3.9 Level of study of users
Of the 73.5% of students who use The Cooler 29.0% were from Level One, 45.7% were from Level Two and 17.7% from Level Three. The remaining levels, including Placement, Postgraduate, Professional and other, fell between 4.3% and 1.1%. Thus making Level Two the most frequent user of The Cooler.(Appendix 12)

3.10 Level of study of non-users
The analysis shows the majority of non-users of The Cooler are from Level 1, 22.4%. 20.9% of those who do not use The Cooler are in level three of their chosen programme of study. (Appendix 13)

3.11 Site of Users
The analysis shows that the most frequent users of The Cooler are from sites John Foster Building, Byrom Street, Trueman Street and I.M. Marsh having a percentage use of 29.6%, 20.4%, 15.1% and 8.1% respectively. The other sites ranged from 1.1% to 4.3% (Appendix 11)

3.12 Site of study of non-users
Of the 67 surveyed who do not use The Cooler 19.4% were students at Byrom Street, 17.9% studied at the John Foster Building, and 11.9% at Clarence Street. The remainder of sites of study for non- users fell in a range from 9.0% to 1.5% (Appendix 13)

4.0 Exploratory Analysis of Section B

4.1 Attractions of The Cooler
This section will be analysed using Chi-Square.
Ho: there is no association between the attraction to the Cooler and gender (null hypothesis significance > 0.05)
H1: there is an association between the attraction to the Cooler and gender (alternative hypothesis significance< 0.05).
The table (appendix 14) indicates a Pearson value of 0.97922 therefore it is advised to accept the null-hypothesis which indicates that attraction to The Cooler is not associated with gender, and to reject the alternative hypothesis which states that there is an association between attraction to The Cooler and gender.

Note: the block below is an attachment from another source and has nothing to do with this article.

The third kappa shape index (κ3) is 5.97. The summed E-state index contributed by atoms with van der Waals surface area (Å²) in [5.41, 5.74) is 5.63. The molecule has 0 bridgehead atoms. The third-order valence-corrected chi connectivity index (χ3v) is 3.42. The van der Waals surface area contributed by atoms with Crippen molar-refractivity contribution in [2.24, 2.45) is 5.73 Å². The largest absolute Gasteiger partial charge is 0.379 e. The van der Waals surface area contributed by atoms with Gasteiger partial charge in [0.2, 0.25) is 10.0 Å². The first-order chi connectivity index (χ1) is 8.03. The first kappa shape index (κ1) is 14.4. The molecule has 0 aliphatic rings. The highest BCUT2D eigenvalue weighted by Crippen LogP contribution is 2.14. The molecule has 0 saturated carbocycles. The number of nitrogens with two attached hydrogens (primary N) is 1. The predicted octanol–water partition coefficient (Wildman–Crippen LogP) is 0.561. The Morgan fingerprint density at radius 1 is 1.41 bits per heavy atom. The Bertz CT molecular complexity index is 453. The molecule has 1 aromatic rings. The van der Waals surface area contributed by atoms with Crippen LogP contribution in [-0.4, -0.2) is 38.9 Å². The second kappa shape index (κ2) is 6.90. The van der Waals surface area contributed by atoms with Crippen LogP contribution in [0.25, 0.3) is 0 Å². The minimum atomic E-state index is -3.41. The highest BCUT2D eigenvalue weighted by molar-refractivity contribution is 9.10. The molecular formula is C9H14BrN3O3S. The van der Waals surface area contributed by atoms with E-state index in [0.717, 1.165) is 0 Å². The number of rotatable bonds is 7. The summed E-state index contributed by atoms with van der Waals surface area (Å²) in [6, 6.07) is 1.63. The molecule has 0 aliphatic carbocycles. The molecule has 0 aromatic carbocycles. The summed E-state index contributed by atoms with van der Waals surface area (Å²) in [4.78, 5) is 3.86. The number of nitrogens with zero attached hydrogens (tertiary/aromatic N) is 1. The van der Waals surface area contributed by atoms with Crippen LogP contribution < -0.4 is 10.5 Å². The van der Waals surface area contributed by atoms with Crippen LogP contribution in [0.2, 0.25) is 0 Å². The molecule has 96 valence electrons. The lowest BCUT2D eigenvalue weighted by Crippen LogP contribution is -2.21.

Ho: there is no association between the site of study of users and gender (null hypothesis significance> 0.05)
H1: there is an association between the site of study of users and gender (alternative hypothesis significance< 0.05)
Again accept the null hypothesis which states that there is no association between the site of study of users and gender, and reject the alternative hypothesis which indicates there is an association.
This advice is taken due to a Pearson Significance Value of 0.64343. (Appendix 14)


4.2 T-tests for paired samples
As the 2-tailed significance value for level of study and reason of use is 0.004, Ho rejected and H1 is accepted. This shows that the level of study of students is different to their reason of use.

Again the 2-tailed significance for site of study and frequency of visits is below 0.05 (.000), therefore Ho is rejected and H1 is accepted showing that site of study is different to frequency of visits.
(Appendix 14)

4.3 ANOVA’S for section B

As the significance value for the relationship between the two variables, quality of service and speed of service, is 0.003 the null hypothesis (Ho), indicating no relationship will be rejected and the alternative hypothesis (H1) would be accepted indicating there is a difference between the speed of service and quality.

For the test between the seating availability and the speed of service the significance value is 0.9497. As this is greater than 0.05 the alternative hypothesis (H1) will be rejected and the null hypothesis (Ho) accepted. This indicates there is no difference between the two factors.

The significance value for the relationship between cleanliness and the speed of service is 0.6079. This indicates that again the null hypothesis (H0) assuming no difference between the factors is accepted. The alternative hypothesis (H1)will be rejected.
(Appendix 14)